The Door of the Heart by Diana Finfrock Farrar

The Door of the Heart by Diana Finfrock Farrar

four stars

Confronting the issue of homosexuality and Christianity head on, The Door of the Heart focuses on the journey of protagonist Tammy Sloan after her son bullies a gay student at his high school. The wife of a conservative Texas politician, Tammy begins to reexamine her values after the incident blows up in the media, and embarks on a mission not just to view queer issues through a loving Christian perspective, but to become an active participant in positive change. A generous look at homosexuality through a Christian lens, Diana Finfrock Farrar’s novel interweaves multiple story lines that feature endearing characters each confronting the consequences of homophobia and demonstrating a need for the understanding and the embracing of the queer community, especially in the heart of Bible-belt reactionaryism.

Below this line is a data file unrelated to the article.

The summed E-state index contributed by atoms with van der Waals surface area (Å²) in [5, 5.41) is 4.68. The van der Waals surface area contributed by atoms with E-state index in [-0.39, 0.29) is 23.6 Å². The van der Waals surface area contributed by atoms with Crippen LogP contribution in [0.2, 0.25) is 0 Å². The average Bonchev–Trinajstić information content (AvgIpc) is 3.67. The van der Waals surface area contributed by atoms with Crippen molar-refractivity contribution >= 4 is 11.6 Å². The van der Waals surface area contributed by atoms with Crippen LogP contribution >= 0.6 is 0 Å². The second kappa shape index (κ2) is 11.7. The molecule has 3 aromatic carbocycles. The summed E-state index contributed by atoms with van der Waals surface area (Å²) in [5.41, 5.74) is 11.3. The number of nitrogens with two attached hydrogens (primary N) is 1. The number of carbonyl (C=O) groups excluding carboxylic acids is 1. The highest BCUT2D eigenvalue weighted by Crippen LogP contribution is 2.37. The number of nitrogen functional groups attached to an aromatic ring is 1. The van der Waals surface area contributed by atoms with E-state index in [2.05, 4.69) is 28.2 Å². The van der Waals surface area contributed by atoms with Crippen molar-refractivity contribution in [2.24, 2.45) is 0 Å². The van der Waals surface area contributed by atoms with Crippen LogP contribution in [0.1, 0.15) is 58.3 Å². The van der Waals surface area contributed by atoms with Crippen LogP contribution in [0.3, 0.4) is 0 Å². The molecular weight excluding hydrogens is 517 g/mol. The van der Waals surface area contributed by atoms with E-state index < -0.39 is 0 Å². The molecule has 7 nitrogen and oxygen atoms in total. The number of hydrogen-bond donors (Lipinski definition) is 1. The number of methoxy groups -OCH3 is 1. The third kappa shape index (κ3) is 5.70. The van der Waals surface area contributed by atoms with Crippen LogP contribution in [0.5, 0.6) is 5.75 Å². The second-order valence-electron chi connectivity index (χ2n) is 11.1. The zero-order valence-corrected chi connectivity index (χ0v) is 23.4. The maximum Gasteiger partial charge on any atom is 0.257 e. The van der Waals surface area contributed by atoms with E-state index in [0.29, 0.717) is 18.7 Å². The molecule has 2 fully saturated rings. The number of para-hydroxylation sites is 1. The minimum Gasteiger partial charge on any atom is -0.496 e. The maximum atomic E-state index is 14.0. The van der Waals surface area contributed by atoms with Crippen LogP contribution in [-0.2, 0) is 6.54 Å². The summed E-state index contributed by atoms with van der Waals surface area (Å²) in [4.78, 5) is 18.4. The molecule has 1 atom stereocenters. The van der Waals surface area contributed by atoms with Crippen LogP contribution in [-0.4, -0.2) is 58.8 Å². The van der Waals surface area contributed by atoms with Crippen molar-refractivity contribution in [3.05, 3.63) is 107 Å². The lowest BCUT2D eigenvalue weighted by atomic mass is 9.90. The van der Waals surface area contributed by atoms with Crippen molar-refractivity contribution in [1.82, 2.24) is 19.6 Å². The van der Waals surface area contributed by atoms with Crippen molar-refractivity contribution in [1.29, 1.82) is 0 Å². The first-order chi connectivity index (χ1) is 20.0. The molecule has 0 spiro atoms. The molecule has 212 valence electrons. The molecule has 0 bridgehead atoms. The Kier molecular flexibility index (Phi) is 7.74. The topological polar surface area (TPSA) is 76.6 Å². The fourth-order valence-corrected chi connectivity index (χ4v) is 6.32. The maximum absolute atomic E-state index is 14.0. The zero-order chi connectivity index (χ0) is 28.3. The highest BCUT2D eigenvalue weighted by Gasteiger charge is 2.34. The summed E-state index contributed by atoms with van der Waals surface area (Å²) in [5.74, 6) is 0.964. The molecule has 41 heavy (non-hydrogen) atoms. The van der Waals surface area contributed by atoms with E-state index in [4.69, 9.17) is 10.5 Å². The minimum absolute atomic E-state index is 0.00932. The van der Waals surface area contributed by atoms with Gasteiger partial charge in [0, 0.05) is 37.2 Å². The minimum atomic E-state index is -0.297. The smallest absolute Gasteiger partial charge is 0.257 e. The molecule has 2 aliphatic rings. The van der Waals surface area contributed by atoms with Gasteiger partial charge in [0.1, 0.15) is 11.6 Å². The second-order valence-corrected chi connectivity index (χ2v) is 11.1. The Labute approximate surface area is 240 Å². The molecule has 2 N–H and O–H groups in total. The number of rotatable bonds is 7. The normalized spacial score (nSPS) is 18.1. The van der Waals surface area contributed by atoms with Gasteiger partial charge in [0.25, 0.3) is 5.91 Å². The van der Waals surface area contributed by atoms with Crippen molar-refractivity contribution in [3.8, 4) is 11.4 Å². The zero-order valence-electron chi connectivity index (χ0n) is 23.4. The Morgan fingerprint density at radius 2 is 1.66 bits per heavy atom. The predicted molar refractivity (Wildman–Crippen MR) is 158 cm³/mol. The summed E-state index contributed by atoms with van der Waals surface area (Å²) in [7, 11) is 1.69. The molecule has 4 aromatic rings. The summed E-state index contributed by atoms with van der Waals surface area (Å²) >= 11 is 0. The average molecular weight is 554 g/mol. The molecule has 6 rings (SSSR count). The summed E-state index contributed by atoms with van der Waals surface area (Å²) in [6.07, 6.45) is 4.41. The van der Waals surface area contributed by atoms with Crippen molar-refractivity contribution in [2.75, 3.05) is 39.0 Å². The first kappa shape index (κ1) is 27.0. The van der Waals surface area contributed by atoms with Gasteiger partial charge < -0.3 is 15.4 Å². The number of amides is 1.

The Door of the Heart is a magnificently compelling read that is hard to put down, although it often functions more like an essay than a novel; while its strong themes lend it great potency, it struggles to avoid being dry and straightforward. The characters can seem to be the embodiment of the themes that they represent, and therefore don’t always respire as naturally as a reader of fiction might like. The moral framework is very clear cut, which makes it feel more like propaganda than a balanced look at all of the socio-political and religious issues at play. Many details seem so literally connected to the exploration of the book’s themes that Tammy’s world can feel contrived. This results in a novel that is a bit too much about ideas and not enough about the characters and the situations that convey them to the reader. By the time we leave Tammy behind, there are story arcs and characters that seem undeniably thin or lost – but, really, this is because we can’t help but wonder how some of the friends we’ve encountered along the way are doing on their own various journeys, as there are some truly moving portraits of friendship and family. Ultimately, the drawbacks do little to mar what is otherwise a fantastic novel. If the narrative voice lacks a bit of personality, the writing is overall tight, lucid, and meticulously composed. If the metaphors are heavy-handed, they are also strong and deeply resonant. If characters can get overly didactic in their speech and inner musings, they learn and evolve well, too. If the arguments are repetitive, some inspired details glisten with the richness and warmth of everyday life and a harmonious balance is achieved between these and the rhetoric. If you wish the novel could let us make our own inferences instead of connecting the dots so much, you still get very caught up on it; it really gets under your skin and forces you to think and feel. In the mouths of her characters, Finfrock Farrar’s arguments are convincing and compelling; there is a lot to make the reader angry about injustices and to stir them out of complacency and compel them to action, fueled by powerful and intense moments full of genuine feeling and pathos as well as insightful examinations of the intricacies of human emotions and relationships. The book is incredibly well researched and informed; the subject matter is handled with delicacy, respect, and maturity, and the reader cannot help but be struck by how fully it brims with compassion, thoughtfulness, and goodwill. Although The Door to the Heart is very much for a Christian audience, it absolutely has a wide appeal and it is difficult to imagine that it couldn’t melt the iciest of hearts and achieve the good work of opening minds and arms that it sets out to do.

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